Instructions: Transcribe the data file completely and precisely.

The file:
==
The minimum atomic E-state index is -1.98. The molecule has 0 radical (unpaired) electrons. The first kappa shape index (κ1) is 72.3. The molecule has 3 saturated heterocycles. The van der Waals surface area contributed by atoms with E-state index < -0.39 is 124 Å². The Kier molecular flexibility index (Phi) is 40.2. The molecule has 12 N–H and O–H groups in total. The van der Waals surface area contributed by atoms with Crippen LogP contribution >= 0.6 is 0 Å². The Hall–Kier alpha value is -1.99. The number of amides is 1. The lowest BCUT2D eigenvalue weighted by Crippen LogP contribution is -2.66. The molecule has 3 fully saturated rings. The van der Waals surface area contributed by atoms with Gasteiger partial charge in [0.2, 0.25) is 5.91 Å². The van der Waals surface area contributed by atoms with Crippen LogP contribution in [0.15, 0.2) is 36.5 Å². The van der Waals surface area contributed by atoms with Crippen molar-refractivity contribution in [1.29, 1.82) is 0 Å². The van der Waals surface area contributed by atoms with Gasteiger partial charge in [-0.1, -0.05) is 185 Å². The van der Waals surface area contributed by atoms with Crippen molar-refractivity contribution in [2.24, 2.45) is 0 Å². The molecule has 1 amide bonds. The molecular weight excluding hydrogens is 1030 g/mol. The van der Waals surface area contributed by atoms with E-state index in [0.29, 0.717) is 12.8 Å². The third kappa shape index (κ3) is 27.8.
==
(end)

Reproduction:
The minimum atomic E-state index is -1.98. The molecule has 0 radical (unpaired) electrons. The first kappa shape index (κ1) is 72.3. The molecule has 3 saturated heterocycles. The van der Waals surface area contributed by atoms with E-state index < -0.39 is 124 Å². The Kier molecular flexibility index (Phi) is 40.2. The molecule has 12 N–H and O–H groups in total. The van der Waals surface area contributed by atoms with Crippen LogP contribution >= 0.6 is 0 Å². The Hall–Kier alpha value is -1.99. The number of amides is 1. The lowest BCUT2D eigenvalue weighted by Crippen LogP contribution is -2.66. The molecule has 3 fully saturated rings. The van der Waals surface area contributed by atoms with Gasteiger partial charge in [0.2, 0.25) is 5.91 Å². The van der Waals surface area contributed by atoms with Crippen LogP contribution in [0.15, 0.2) is 36.5 Å². The van der Waals surface area contributed by atoms with Crippen molar-refractivity contribution in [1.29, 1.82) is 0 Å². The van der Waals surface area contributed by atoms with Gasteiger partial charge in [-0.1, -0.05) is 185 Å². The van der Waals surface area contributed by atoms with Crippen molar-refractivity contribution in [2.24, 2.45) is 0 Å². The molecule has 1 amide bonds. The molecular weight excluding hydrogens is 1030 g/mol. The van der Waals surface area contributed by atoms with E-state index in [0.29, 0.717) is 12.8 Å². The third kappa shape index (κ3) is 27.8.